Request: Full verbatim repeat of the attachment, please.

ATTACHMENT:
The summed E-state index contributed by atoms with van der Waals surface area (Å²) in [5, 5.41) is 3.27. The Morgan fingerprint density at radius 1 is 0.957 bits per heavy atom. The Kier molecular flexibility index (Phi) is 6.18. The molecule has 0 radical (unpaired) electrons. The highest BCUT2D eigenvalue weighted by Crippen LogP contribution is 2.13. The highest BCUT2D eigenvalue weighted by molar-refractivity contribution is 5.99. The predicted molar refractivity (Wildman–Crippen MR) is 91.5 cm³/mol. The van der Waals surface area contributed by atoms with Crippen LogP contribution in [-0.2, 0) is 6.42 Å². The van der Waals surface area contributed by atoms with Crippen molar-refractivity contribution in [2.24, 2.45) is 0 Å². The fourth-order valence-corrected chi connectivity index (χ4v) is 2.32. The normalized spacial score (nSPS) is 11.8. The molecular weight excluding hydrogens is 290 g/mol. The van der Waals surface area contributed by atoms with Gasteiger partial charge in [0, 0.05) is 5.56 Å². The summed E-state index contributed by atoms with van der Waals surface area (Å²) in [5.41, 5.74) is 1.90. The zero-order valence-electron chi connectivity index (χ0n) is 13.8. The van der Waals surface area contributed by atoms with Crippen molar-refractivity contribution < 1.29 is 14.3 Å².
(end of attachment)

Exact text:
The summed E-state index contributed by atoms with van der Waals surface area (Å²) in [5, 5.41) is 3.27. The Morgan fingerprint density at radius 1 is 0.957 bits per heavy atom. The Kier molecular flexibility index (Phi) is 6.18. The molecule has 0 radical (unpaired) electrons. The highest BCUT2D eigenvalue weighted by Crippen LogP contribution is 2.13. The highest BCUT2D eigenvalue weighted by molar-refractivity contribution is 5.99. The predicted molar refractivity (Wildman–Crippen MR) is 91.5 cm³/mol. The van der Waals surface area contributed by atoms with Crippen LogP contribution in [-0.2, 0) is 6.42 Å². The van der Waals surface area contributed by atoms with Crippen molar-refractivity contribution in [2.24, 2.45) is 0 Å². The fourth-order valence-corrected chi connectivity index (χ4v) is 2.32. The normalized spacial score (nSPS) is 11.8. The molecular weight excluding hydrogens is 290 g/mol. The van der Waals surface area contributed by atoms with Gasteiger partial charge in [0, 0.05) is 5.56 Å². The summed E-state index contributed by atoms with van der Waals surface area (Å²) in [5.41, 5.74) is 1.90. The zero-order valence-electron chi connectivity index (χ0n) is 13.8. The van der Waals surface area contributed by atoms with Crippen molar-refractivity contribution < 1.29 is 14.3 Å².